After seeing that most of these failures were not deliberate, but more the result of confusion and misunderstanding, we set out to help brokers and firms get it right on their own.

Last week, with the cooperation of The Depository Trust and Clearing Corporation, we launched a user-friendly, on-line database that brokers can use to figure out whether their front-end load mutual fund customers are eligible for volume discounts.  As I'm sure many of you have discovered, making that determination is not so easy.  Does the investor have money in more than one mutual fund of the same fund family?  Does he have holdings at more than one brokerage firm?  Does he plan to invest more at some point?  Do members of his family have mutual fund shares that can be counted toward a discount?

The database, which you can get to on the NASD website, makes the process of sorting all this out a lot easier.  And we'll continue to work with DTCC to ensure the data stays accurate and up-to-date.  Let me emphasize that we provide this to you at our expense.  This is precisely the kind of industry utility for which we should foot the bill.

We're working now on another mutual fund-related utility that will complement the breakpoint on-line database.  Enlightened by the recommendations of a task force of mutual fund and brokerage firm leaders we convened, we have been working with the SEC to develop new mutual fund point-of-sale disclosure documents that would be delivered on the Internet, among other, more traditional means. 

The documents, probably two pages for each fund, would show in a standardized format returns, risks, costs, and potential sales practice conflicts.

NASD believes Internet delivery would be a big step forward, allowing investors and brokers easy access to these disclosure documents, simplified comparison of one fund with another, and a platform on which to build analytical tools.  If the SEC approves Internet delivery, NASD is prepared to put its money where its mouth is.  We would work with all the industry players to establish and maintain a utility, accessible on-line, for all the required documents for all mutual funds.  This will benefit investors and will significantly reduce the costs and overhead of mutual fund sales for brokers.

We have also added to our repertoire a host of on-line tools that you can use at your leisure and at no cost.  These include our E-Learning Exchange; a series of short webcasts on particularly timely compliance-related issues; and the NASD Report Center, which provides firms with a series of confidential report cards on their compliance with various NASD rules.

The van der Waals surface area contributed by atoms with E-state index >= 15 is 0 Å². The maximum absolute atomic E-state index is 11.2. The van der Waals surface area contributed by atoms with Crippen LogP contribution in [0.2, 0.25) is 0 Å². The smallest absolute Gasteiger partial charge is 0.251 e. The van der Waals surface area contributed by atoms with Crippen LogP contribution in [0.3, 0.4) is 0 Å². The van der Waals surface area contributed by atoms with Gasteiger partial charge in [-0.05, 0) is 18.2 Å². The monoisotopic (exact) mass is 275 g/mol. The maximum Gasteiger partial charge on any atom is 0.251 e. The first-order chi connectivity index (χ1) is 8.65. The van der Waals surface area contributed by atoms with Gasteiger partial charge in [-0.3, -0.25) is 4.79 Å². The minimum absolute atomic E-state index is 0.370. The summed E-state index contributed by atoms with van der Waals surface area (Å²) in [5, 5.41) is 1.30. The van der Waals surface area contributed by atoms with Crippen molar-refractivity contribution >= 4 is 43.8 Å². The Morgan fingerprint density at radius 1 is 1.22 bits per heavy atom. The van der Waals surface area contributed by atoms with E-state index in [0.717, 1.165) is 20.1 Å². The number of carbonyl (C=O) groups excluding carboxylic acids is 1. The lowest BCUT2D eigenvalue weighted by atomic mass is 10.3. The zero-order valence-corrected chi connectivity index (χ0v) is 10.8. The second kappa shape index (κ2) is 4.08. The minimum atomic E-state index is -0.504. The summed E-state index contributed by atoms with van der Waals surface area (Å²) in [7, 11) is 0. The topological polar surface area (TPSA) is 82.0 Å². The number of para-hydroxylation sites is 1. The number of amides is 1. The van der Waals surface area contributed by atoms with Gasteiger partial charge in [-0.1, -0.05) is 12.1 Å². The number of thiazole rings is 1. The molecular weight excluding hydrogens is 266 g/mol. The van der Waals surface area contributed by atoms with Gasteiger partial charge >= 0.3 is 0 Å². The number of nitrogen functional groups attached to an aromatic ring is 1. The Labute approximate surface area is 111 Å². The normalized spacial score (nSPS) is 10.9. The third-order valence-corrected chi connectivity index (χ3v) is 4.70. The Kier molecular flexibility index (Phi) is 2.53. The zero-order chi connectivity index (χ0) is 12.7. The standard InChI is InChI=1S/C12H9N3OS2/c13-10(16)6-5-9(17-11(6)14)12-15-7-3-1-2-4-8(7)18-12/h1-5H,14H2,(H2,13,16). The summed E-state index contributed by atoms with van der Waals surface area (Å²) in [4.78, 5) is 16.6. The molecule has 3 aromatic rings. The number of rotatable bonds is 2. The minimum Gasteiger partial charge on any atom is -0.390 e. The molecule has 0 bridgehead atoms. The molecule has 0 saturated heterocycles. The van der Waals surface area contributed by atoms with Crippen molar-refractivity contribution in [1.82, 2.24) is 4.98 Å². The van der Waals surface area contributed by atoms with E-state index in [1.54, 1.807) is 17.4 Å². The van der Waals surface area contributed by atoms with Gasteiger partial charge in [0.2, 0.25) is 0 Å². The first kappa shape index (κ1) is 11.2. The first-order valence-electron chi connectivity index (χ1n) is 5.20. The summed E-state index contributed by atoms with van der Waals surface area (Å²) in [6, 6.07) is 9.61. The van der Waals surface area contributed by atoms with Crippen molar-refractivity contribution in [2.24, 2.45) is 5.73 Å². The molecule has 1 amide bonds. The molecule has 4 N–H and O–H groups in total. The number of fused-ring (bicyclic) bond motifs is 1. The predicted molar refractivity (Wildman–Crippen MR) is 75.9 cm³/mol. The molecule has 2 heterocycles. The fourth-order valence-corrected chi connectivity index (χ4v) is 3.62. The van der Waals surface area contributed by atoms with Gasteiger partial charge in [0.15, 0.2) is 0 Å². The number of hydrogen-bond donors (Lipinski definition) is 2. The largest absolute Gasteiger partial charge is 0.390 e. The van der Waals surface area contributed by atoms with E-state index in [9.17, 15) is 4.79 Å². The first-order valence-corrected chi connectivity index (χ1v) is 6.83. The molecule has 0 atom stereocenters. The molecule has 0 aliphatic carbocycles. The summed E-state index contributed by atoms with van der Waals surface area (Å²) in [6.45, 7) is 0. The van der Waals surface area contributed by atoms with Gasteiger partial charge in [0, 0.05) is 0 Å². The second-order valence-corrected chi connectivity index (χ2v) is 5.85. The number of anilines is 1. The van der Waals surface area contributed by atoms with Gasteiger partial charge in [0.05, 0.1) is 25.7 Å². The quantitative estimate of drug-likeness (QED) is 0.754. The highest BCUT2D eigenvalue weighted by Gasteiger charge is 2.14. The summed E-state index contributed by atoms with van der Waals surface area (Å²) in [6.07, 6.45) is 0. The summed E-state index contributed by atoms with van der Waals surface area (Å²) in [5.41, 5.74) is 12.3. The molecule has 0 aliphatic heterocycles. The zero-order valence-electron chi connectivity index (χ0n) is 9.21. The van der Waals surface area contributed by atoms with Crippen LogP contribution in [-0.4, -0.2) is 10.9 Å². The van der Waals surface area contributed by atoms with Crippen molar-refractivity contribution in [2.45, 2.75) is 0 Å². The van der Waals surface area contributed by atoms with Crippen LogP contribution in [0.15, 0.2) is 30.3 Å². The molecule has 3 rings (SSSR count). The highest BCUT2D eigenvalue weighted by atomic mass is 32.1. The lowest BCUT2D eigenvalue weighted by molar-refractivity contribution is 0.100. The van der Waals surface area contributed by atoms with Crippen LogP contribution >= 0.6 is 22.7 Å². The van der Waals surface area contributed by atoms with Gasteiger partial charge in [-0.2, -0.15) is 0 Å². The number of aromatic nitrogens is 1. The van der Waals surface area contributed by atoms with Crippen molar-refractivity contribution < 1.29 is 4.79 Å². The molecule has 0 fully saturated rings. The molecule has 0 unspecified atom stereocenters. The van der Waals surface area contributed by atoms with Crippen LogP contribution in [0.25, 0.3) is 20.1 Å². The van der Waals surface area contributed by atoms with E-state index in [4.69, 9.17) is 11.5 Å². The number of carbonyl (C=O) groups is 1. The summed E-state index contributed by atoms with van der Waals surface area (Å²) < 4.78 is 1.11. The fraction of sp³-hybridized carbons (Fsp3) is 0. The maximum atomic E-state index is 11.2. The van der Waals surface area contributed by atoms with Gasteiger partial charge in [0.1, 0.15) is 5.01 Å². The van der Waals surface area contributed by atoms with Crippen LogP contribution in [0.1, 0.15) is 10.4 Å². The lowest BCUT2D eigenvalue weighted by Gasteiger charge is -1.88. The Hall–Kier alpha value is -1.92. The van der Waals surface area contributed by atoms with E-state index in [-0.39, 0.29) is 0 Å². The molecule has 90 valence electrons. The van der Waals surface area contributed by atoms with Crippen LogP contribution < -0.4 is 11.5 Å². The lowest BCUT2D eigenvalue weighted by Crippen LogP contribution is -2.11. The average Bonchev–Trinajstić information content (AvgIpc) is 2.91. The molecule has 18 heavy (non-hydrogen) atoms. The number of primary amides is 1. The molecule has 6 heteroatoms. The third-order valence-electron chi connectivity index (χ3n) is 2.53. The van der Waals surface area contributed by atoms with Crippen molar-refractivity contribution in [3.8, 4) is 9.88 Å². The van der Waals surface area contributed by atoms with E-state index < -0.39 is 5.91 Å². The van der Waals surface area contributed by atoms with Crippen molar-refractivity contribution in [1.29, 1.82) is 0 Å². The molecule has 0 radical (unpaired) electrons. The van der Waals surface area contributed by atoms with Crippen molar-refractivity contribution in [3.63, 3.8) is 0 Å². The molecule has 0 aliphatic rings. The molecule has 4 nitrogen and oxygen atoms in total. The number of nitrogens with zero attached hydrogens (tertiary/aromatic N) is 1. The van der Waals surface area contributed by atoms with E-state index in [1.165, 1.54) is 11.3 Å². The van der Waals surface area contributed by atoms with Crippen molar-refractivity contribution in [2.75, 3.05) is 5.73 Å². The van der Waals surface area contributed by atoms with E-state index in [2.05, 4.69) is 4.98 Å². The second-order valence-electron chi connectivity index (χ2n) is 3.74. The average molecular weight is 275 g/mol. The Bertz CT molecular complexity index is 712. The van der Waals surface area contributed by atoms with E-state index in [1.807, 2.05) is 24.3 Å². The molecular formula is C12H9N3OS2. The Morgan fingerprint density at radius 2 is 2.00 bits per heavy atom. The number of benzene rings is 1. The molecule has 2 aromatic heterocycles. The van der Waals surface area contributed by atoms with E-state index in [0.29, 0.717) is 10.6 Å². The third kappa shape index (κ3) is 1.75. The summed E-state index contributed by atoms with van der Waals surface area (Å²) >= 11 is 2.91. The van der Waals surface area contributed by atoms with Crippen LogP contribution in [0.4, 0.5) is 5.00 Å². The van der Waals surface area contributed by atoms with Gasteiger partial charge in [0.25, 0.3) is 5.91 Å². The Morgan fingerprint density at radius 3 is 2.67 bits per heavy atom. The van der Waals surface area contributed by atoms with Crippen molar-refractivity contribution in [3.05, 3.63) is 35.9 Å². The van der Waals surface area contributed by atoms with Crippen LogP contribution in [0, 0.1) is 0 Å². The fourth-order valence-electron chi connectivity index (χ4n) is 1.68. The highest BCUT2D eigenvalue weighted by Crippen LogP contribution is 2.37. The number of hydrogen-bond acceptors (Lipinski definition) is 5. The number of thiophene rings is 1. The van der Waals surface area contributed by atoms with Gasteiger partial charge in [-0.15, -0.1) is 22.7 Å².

And, we are hard at work to make our internal operations more efficient by using training and technology to raise the productivity of our people.  We have opened Examiner University, which provides a one-year course of classroom and on-the-job training for all our incoming examiners.  The goal is to make sure our exam program keeps up with a constantly evolving marketplace.

This is especially important given the array of new products that regularly show up on the markets - actively-traded ETFs, for example, or funds of hedge funds that target less well-heeled and less sophisticated investors.

Examiner University's goal is to turn out examiners who know as much about a firm and its products at the start of an exam as their forebears knew at the end of one.  This enables them to get in and out faster, less obtrusively, with less expense to us and less distraction to you.  And we will have more certainty that the exam we do in Boston will look like the one we do in Boca Raton.

At the same time, we're subjecting the exam program itself to a technological injection.

What will emerge from it is a system enabling us to identify potential problems by analyzing data and documents that firms submit to us electronically, and to formulate responses tailored for each firm.  A benefit of this is that decisions on whether to initiate exams will be based more on evidence of risk than on the calendar.  And that means a less intrusive, more flexible and more efficient exam program.

These and other efficiency steps we have already taken have paid off in the past, and we expect them to pay off in the future.

Over the last five years, we have beaten our budget by more than $250 million and have given more than half that amount - $140 million - back to the industry in the form of rebates against the regulatory assessments we levy.

It has been that length of time - five years - since I was named CEO of NASD.  And I think you'll agree that we are a measurably changed organization from what we were on November 1, 2000.  The new technologies I've just described, and others like them, are prime examples of what we do now that we couldn't or didn't do then.